Shanklin Hall Creates Space For the Authentic You

Authored by: Eden Carswell

Anyone local to the DC area has seen the black socializing landscape change drastically over the years. Once a treasure trove of events and spaces in which any and all of us could find something that we see ourselves in, the DC area black event scene has slowly become predictable–dance parties and brunches in the same locations, endless trap playlists, overpriced hookah, themes that glamorize the superficial, and catering to a very specific audience. While some enjoy those kinds of vibes, there’s an entire market that’s only tapped for one-offs and pop-up events that blow through town once a month. For the part of the black community that seeks value in their outings–more intimate settings, unique locations, activities that are grounding and healing, and more musical variety, there are very few spaces in DC that consistently meet these needs.

Enter: Shanklin Hall.

What started out as musings over the vibes at the first “Something In The Water” festival in Virginia has become a DC household name for carefully crafted, holistic experiences that cater to eclectic, depth-seeking black patrons. Shanklin Hall is the brainchild of five DC and DMV natives: Maia Shanklin Roberts (Attorney), Nicholas Hall (Marketing professional and Entrepreneur), Imani Shanklin Roberts (Artist and Educator), Tau Shanklin Roberts (Finance and Operations), and Camille Hall (Ecommerce Manager and DJ business owner). A close-knit group of friends and family that saw a need for change in how we fellowship, they created this social club to bring thoughtful, quality events to DC that serve the black community beyond the superficial. No matter what kind of experience Shanklin Hall creates, they do so mindfully and meticulously; their pillars—community, creativity, and wellness—are reflected in all their efforts, and those that frequent these spaces see this firsthand.

In speaking with Nicholas, Maia, and Imani, we found that while the pillars that guide Shanklin Hall’s initiatives came easily to its creators, they did experience some challenges in the process of building their business. “Space is the biggest obstacle”, Maia admitted. “Finding a brick-and-mortar that feels like Shanklin Hall, and wants black owners has been difficult.” Nicholas added that, though there are venues available to use, “How many of these spaces respect our culture and see us as the ideal customer?”. Additionally, the pandemic presented setbacks. Per Imani, “When you work in nightlife and events, things like COVID make it hard to bring people together safely. And during the pandemic, we saw a lot of centerpieces that our community faithfully socialized at—places like Marvin, for example—closing down. It left questions about what black fellowship and community building would look like once things opened back up.” However, from Nicholas’ perspective, being on lockdown was “the impetus of Shanklin Hall coming together and brainstorming the events that our followers are seeing today.”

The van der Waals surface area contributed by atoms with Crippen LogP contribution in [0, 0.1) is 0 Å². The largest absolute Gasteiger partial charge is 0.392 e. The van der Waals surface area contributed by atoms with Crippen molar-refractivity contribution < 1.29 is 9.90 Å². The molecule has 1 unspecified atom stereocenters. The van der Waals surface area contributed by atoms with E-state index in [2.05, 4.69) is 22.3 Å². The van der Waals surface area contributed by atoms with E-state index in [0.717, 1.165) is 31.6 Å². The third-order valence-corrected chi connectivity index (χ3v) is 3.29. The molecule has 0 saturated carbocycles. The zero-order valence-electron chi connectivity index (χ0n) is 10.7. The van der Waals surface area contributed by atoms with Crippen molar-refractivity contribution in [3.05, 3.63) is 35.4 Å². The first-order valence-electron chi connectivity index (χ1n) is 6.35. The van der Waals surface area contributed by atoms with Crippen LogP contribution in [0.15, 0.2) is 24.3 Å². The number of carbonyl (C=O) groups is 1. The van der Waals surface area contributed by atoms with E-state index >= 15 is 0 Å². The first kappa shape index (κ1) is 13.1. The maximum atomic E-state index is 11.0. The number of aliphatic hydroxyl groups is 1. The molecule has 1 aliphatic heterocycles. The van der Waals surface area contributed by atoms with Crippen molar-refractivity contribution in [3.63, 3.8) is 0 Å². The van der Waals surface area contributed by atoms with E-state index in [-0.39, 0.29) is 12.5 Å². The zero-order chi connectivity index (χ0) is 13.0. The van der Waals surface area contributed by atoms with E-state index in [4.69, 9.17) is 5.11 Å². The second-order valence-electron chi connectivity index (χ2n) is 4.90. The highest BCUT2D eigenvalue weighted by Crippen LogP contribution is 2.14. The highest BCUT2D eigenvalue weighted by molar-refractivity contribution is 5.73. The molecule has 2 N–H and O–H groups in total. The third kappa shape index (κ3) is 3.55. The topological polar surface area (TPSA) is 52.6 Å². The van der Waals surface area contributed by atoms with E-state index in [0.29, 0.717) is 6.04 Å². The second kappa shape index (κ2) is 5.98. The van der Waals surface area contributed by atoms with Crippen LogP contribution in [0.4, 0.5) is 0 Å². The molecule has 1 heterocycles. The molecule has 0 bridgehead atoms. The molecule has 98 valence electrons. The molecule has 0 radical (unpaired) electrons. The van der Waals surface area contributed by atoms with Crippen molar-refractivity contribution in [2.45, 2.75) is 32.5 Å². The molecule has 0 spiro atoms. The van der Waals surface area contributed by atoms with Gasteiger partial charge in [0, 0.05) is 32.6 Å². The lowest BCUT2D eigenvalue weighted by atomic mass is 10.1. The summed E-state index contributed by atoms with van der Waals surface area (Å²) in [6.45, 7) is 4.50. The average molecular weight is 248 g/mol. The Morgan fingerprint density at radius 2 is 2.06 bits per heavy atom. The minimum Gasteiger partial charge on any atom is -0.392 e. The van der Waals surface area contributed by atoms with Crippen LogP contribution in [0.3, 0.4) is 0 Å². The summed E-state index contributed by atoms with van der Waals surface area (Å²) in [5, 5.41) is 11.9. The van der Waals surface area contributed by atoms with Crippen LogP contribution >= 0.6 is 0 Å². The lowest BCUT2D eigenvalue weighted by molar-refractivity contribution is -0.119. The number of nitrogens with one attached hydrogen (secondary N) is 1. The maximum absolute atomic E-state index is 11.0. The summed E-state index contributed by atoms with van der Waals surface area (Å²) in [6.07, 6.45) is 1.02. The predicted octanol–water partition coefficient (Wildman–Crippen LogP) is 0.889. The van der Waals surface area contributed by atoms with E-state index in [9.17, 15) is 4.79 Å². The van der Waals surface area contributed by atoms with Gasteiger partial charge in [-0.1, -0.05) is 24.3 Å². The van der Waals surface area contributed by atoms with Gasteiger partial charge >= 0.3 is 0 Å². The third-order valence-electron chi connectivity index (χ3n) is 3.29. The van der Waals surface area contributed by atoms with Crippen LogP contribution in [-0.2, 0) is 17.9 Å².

And these events have indeed brought the quality and mindfulness. Shanklin Hall’s offerings are wide-ranging: their 2019 first event, Camp Gully, was an adult summer camp geared towards embracing one’s inner child and unplug from technology. Their 2021 event, the Soup & Stew at the Lockhouse 21, featured a retreat-style dinner with a pre-fixe menu, allowing attendees to connect with nature and fellowship by bon fire. The Turn Down Service at Wild Days in Eaton Hotel, Not For Sale at Songbyrd, and Turn Down At Sunset at Hotel Zena, parties are spaces for unwinding, taking in beautiful décor, and dancing to music curated by DJs with eclectic musical palettes. ‘Brunch at Lyle’ at the Lyle Hotel celebrated black women and included an art therapy session led by Imani. The locations for these events are picked out with aesthetics and purpose in mind; Shanklin Hall is invested in not only selecting venues that fit the occasion, but also reclaiming DC area spaces that were once ours prior to gentrification. “Hotel Zena used to be the Donovan House”, Maia mentioned. “Black people in DC used to frequent that space before it closed down, so it means a lot to have that full circle moment and come back.”

So what’s next for Shanklin Hall? Though they couldn’t spill all the beans on some of their new projects, Nicholas did share that visual arts, culinary, and hotel collab events are in the works. The Turn Down At Sunset series is still set to recur at Hotel Zena, and Camp Gully will also be returning, with Maia at the helm.

To keep up with all of Shanklin Hall’s upcoming events, make sure to check them out on the innanets at, and follow them on IG @shanklinhall. If you’re melanated and want to patronize spaces that you see yourself in, support Shanklin Hall. They value the city, the culture, and the diversity in our community–things we truly have to preserve.

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